Change is inevitable and if they insist on resisting it they will be shooting themselves in the legs and fighting back a lost battle, which might delay change for a while, but cannot stop it from flooding their outdated feudal type of family governance, where more than seven thousand royal princes spread over the country like a spider’s net of rulers who dominate every aspect of the political, administrative, security, military, economic and social life.

True, there is the oil factor underlying the aggressive Saudi regional policies, especially vis-à-vis Iran and Iraq, which is covered up by trumpeting the not so unrealistic threat of sectarian Shiism, Iranian regional hegemony and Iran’s nuclear threat lest they endanger the Saudi similar sectarian Wahhabi theology and political prominence in the region where the United States has been the only real hēgemōn since the Saudi family came to power in the Arabian peninsula some one hundred years ago.

For a country where petroleum exports account for some 90 percent of revenue, the prospect of lifting the sanctions imposed by the United States and Europe on Iran and empowering Iraq to carry on with its public plans to increase its oil production to equal or exceed the Saudi level in a few years would bring into oil market very strong competitors who in no time would end the Saudi dominance amid “a continuous decline” in international demand for oil (Billionaire Prince Alwaleed bin Talal, news.sky.com, July 29, 2013), dwindling US demand for Saudi oil (read Gal Luft and Anne Korin in foreignaffairs.com on Oct. 15, 2013) and the emergence of China as number one importer of oil in the world last September.

Comparison is noteworthy here; Israel likewise has been trumpeting a hypothetical Iranian threat of a non-existent nuclear military program to cover Israel’s own proven nuclear weapons and its real reason for warmongering against Iran, namely to preempt the emergence of a regional competitor in nuclear and defense technology who would compete with Israel’s most lucrative industries in the same Asian, African and South American markets.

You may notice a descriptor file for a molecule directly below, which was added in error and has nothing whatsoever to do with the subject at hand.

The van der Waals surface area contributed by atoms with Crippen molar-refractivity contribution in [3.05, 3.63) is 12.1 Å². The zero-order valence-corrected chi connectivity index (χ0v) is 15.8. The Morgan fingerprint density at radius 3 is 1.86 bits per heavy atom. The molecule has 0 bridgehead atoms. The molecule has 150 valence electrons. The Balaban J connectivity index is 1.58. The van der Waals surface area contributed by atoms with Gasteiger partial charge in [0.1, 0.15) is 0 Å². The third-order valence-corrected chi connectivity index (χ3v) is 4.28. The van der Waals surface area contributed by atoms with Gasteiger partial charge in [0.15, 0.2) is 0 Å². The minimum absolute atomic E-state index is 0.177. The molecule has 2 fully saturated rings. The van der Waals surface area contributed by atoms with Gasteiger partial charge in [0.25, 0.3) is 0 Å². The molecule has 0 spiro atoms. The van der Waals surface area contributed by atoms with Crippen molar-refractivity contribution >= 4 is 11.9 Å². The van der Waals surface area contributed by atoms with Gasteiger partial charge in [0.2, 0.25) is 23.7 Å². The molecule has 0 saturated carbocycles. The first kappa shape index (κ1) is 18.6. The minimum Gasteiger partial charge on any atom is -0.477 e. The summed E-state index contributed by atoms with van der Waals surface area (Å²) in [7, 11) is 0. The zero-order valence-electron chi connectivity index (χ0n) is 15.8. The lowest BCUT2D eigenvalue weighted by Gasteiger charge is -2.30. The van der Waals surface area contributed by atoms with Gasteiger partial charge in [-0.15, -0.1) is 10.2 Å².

True also that there is the political factor of the growing Saudi feeling of an American betrayal and that the US security umbrella is no more a source of relief after President Barak Obama declared an end to a decade of war. Quoted by the jewishpress.com on last Oct. 25, Brooking Institution expert Mike Doran, writing in London’s Telegraph about “The Saudi – American Rupture,” had this to say: “I know of no analogous period. I’ve never seen so many disagreements on so many key fronts all at once. And I’ve never seen such a willingness on the part of the Saudis to publicly express their frustration.”

Nonetheless, as proved by the US Secretary of State John Kerry’s visit to Riyadh on Monday, after about a century old bilateral strategic ties, the ruling Saudis have no other option but to continue risking their survival on US untrustworthy guarantees for their security and to take the advice of “Ergo” in its Feb. report last year, titled “The Waning Era of Saudi Oil Dominance,” that Saudi Arabia “must strive not to alienate the United States,” unless they decide to adapt to change internally and change their foreign policy to adapt to the regional changes as well as to the emerging multi-polar world.

In his obvious attempt to contain the Saudi “frustration,” “to make certain the Saudi-US relationship is on track” and will remain “strategic” and “enduring,” despite the “solid” disagreements, Kerry during his visit to Riyadh went as far as to let down the equality of women as a universal standard enshrined in his country’s constitution when he said that “it’s up to Saudi Arabia to make its own decision” and that this issue “is best left to the Saudi Arabian people.”

The Real Threat of Ideas

However, it is not only the oil and political factors or the sectarian or military threats that are motivating the aggressive Saudi regional policies, but the preempting of the real threat of the ideas and thoughts of change, regardless of whether they come from a rival conservative (Iran) or moderate (Syria) sect or trend of Islam or from the liberal modernity.

It is true also that the Iranian pronounced “Vilayat-e Faqih” leadership of the Shiites outside Iran threatens to encourage the large Shiite minority sitting on the oil fields in the east of the country, or the Shiite majority in neighboring Bahrain, or the large minority of the Zaidi Houthis in northern Yemen just across the southern border of the kingdom, to follow the example of Hezbullah of their Shiite brethren in southern Lebanon in seeking the military and political support of Iran in their decades long struggle to end social, political and economic marginalization; hence the Saudi military intervention in Bahrain.